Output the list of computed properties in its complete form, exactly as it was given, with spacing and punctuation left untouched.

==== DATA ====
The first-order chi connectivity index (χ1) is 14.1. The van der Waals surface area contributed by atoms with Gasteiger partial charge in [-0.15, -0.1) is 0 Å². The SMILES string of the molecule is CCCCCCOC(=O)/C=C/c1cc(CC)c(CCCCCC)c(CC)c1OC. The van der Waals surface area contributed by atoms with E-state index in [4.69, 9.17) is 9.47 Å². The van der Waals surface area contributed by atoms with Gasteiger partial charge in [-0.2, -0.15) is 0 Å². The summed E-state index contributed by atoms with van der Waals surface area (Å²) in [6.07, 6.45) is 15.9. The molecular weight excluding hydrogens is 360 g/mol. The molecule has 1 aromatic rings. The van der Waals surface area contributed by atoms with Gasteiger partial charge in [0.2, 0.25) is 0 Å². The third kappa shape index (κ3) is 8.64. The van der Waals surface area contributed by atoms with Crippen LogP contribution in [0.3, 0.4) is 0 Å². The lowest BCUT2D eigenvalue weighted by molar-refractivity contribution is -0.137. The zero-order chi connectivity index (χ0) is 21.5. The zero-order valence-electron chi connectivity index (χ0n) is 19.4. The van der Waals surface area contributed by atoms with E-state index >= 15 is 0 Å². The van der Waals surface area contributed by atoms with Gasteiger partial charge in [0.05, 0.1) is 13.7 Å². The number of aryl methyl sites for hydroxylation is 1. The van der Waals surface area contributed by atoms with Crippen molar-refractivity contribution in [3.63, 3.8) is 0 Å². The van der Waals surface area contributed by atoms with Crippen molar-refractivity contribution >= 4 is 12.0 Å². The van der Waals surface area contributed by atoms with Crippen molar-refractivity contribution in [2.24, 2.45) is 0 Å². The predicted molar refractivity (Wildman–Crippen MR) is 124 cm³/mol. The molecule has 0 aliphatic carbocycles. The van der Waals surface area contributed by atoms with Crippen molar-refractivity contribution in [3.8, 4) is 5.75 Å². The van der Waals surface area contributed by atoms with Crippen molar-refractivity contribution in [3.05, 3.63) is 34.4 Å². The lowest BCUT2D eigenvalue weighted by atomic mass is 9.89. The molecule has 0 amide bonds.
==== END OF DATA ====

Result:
The first-order chi connectivity index (χ1) is 14.1. The van der Waals surface area contributed by atoms with Gasteiger partial charge in [-0.15, -0.1) is 0 Å². The SMILES string of the molecule is CCCCCCOC(=O)/C=C/c1cc(CC)c(CCCCCC)c(CC)c1OC. The van der Waals surface area contributed by atoms with E-state index in [4.69, 9.17) is 9.47 Å². The van der Waals surface area contributed by atoms with Gasteiger partial charge in [-0.2, -0.15) is 0 Å². The summed E-state index contributed by atoms with van der Waals surface area (Å²) in [6.07, 6.45) is 15.9. The molecular weight excluding hydrogens is 360 g/mol. The molecule has 1 aromatic rings. The van der Waals surface area contributed by atoms with Gasteiger partial charge in [0.2, 0.25) is 0 Å². The third kappa shape index (κ3) is 8.64. The van der Waals surface area contributed by atoms with Crippen LogP contribution in [0.3, 0.4) is 0 Å². The lowest BCUT2D eigenvalue weighted by molar-refractivity contribution is -0.137. The zero-order chi connectivity index (χ0) is 21.5. The zero-order valence-electron chi connectivity index (χ0n) is 19.4. The van der Waals surface area contributed by atoms with E-state index >= 15 is 0 Å². The van der Waals surface area contributed by atoms with Gasteiger partial charge in [0.05, 0.1) is 13.7 Å². The number of aryl methyl sites for hydroxylation is 1. The van der Waals surface area contributed by atoms with Crippen molar-refractivity contribution in [3.63, 3.8) is 0 Å². The van der Waals surface area contributed by atoms with Crippen molar-refractivity contribution >= 4 is 12.0 Å². The van der Waals surface area contributed by atoms with Crippen molar-refractivity contribution in [2.24, 2.45) is 0 Å². The predicted molar refractivity (Wildman–Crippen MR) is 124 cm³/mol. The molecule has 0 aliphatic carbocycles. The van der Waals surface area contributed by atoms with Crippen molar-refractivity contribution in [3.8, 4) is 5.75 Å². The van der Waals surface area contributed by atoms with Crippen molar-refractivity contribution in [3.05, 3.63) is 34.4 Å². The lowest BCUT2D eigenvalue weighted by atomic mass is 9.89. The molecule has 0 amide bonds.